The next ten-year segment of my ministry was characterized by understanding and respecting my own giftings and leaning into my strengths as a pastoral leader.  I became super intentional about growing and leveraging my entrepreneurial leadership style by wrapping up a 10 year project of purchasing 48 individual pieces of property and assembling them it into one 14 acre property so we could built our first multi-purpose worship facility and move out of renting the public schools for weekend worship.  I trained a team of lay pastors who led small groups and I let them do much of the pastoral care so I could be free to lead.  I reinvented myself and started being a leader of leaders.  I developed a leadership succession plan.  During this decade, we went from two to three worship services with an average weekend attendance that grew from 400 to 1,000. 

At the three-decade mark of my full pastoral leadership journey, I passed the leadership baton of my church plant on to a younger leader I had been mentoring for five years.  I executed the succession plan and changed my title from Senior Pastor to Founding Pastor, with a new title of Lead Pastor for my successor.  Again, reinventing my own leadership style, I began leading from the second chair.  My long-term successes and influence helped to propel a young leader forward in his first role as a lead pastor.  The church grew from 1,000 to 2,000 over the next five years.  As of 2019, my fourth decade of leadership, there have been two more successors.  The church has not only survived those two leadership transitions but, continues to thrive with health and growth to five weekend worship services for and average of 3,000 in attendance.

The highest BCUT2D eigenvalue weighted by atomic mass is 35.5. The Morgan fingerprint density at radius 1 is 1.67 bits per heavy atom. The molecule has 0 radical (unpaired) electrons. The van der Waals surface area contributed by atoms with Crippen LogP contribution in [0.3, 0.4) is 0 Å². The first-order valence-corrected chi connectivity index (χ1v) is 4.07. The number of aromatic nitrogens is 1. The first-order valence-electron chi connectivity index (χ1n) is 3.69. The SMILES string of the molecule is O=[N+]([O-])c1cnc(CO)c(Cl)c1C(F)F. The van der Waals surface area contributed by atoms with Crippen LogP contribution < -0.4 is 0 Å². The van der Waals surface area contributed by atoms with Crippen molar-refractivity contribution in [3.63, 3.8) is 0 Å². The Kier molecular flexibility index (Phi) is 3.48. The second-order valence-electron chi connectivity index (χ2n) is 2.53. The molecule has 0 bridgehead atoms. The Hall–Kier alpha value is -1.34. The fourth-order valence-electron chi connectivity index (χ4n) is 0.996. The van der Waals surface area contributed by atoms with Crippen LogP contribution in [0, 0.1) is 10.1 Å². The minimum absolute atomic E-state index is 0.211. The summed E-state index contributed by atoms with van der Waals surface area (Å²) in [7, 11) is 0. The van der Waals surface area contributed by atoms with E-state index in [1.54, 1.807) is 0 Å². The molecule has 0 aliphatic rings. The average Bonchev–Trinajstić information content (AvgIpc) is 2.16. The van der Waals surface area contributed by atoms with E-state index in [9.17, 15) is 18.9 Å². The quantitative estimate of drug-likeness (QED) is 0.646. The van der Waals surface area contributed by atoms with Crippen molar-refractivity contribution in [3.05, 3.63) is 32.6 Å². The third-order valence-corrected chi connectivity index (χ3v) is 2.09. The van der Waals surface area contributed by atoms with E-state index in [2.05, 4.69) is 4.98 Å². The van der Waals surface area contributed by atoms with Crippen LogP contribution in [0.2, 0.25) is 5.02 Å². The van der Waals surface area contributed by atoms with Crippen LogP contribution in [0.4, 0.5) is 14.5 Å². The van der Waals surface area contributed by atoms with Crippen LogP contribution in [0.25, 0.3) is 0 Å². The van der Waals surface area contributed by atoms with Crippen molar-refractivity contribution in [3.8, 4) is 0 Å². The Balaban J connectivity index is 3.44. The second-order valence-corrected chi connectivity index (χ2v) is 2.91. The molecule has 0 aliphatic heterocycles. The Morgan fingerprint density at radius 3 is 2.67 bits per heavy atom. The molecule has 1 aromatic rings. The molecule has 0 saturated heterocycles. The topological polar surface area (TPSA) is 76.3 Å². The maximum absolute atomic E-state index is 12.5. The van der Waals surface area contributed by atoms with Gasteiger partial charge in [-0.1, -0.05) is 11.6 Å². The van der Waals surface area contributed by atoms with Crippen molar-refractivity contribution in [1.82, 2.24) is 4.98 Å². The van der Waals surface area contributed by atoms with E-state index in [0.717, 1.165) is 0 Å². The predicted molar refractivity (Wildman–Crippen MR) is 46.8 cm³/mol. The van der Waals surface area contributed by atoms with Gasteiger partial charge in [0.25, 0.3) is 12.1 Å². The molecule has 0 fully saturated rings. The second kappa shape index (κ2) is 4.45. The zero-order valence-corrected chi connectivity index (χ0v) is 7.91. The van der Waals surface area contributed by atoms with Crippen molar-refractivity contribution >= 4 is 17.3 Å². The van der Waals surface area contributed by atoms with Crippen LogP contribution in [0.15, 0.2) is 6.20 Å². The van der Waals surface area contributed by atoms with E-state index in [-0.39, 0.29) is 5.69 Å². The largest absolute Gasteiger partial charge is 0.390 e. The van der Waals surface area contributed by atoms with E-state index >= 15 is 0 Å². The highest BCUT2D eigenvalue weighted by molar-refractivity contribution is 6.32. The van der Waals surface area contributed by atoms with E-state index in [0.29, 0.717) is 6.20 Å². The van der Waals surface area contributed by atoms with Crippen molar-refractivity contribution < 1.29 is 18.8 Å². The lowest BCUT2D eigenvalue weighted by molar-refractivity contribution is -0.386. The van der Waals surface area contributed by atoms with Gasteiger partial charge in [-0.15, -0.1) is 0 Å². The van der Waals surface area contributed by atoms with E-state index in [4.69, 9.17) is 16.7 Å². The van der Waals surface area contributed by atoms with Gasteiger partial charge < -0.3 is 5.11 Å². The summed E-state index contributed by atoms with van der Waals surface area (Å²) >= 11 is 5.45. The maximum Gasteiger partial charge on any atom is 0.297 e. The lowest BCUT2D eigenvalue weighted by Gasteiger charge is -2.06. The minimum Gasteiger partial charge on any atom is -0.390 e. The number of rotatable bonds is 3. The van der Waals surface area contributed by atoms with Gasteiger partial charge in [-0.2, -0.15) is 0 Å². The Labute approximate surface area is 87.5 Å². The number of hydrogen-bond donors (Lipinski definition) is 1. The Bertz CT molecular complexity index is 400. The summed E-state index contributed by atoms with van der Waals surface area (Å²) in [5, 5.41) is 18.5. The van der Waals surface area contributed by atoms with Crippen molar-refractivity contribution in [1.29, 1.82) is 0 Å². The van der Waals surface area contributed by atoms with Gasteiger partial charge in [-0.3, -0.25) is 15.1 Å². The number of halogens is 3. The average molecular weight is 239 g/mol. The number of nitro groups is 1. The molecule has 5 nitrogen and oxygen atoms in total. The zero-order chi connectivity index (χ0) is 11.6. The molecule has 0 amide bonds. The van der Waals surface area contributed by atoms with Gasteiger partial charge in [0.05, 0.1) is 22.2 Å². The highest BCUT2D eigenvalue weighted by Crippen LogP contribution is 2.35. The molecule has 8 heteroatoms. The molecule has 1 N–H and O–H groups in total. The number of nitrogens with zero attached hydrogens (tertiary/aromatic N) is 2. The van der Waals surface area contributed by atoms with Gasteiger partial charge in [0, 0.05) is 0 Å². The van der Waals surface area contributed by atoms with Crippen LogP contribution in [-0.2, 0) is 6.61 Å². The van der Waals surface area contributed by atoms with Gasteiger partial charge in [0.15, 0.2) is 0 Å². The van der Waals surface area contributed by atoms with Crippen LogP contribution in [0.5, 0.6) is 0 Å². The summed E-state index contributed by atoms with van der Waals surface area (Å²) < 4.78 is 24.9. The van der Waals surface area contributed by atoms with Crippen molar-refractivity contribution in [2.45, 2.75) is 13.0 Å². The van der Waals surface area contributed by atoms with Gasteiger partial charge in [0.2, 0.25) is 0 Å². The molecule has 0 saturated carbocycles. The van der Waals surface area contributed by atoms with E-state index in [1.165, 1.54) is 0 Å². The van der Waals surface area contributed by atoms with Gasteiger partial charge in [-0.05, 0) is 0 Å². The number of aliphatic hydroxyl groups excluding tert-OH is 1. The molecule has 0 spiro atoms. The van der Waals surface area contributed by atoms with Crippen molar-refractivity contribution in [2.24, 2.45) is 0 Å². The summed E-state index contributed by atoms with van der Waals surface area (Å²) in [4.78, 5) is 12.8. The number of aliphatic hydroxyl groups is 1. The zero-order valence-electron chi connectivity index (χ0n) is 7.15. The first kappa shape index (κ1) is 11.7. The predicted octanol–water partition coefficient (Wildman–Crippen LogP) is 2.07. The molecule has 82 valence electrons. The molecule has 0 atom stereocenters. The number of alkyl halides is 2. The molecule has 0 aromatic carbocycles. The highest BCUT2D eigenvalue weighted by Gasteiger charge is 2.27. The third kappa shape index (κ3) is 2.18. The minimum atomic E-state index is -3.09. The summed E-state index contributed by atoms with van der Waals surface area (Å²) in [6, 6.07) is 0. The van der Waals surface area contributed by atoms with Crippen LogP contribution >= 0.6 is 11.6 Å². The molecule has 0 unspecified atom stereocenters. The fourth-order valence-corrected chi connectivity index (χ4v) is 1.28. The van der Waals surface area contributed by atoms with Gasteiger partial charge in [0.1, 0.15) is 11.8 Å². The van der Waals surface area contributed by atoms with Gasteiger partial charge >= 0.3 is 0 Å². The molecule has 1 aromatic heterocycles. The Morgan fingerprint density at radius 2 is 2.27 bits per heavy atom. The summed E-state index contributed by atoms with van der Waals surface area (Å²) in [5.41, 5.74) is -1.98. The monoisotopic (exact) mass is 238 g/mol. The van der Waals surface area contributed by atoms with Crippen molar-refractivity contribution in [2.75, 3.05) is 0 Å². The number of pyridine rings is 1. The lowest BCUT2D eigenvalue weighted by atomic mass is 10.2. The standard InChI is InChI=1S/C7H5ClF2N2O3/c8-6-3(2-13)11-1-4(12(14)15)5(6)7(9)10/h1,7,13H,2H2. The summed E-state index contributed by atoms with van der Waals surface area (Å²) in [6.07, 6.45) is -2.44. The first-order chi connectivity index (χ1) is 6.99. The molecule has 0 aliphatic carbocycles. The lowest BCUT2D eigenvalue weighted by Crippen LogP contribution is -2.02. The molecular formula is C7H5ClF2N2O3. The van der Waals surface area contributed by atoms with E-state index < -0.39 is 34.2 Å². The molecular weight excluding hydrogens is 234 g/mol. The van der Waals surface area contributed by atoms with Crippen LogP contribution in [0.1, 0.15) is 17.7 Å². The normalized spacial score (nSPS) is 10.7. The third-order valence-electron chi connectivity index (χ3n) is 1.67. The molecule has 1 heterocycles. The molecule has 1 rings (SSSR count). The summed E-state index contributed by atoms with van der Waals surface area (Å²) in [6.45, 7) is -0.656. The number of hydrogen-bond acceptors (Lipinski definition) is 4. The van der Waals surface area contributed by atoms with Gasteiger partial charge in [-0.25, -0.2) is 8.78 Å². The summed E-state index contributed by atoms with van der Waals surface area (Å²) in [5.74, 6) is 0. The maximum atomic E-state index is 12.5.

Church Life Cycle

As I reflect on Carey’s theory of the 10 year shelf-life of leaders and I study the findings of innovative church consultants like Tony Morgan, I’m incredibly grateful that I’ve had frequent nudges from God to be both courageous and intentional about making leadership shifts and transitions that have thrust the church I founded beyond the normal life-cycles of growth, peak, stagnation and decline. We’ve avoided the staleness and burnout of being past our expiration date.  We’ve continued to flourish, be fruitful and be relevant.  And I’ve personally never felt more alive and excited for the future. The best is yet to come!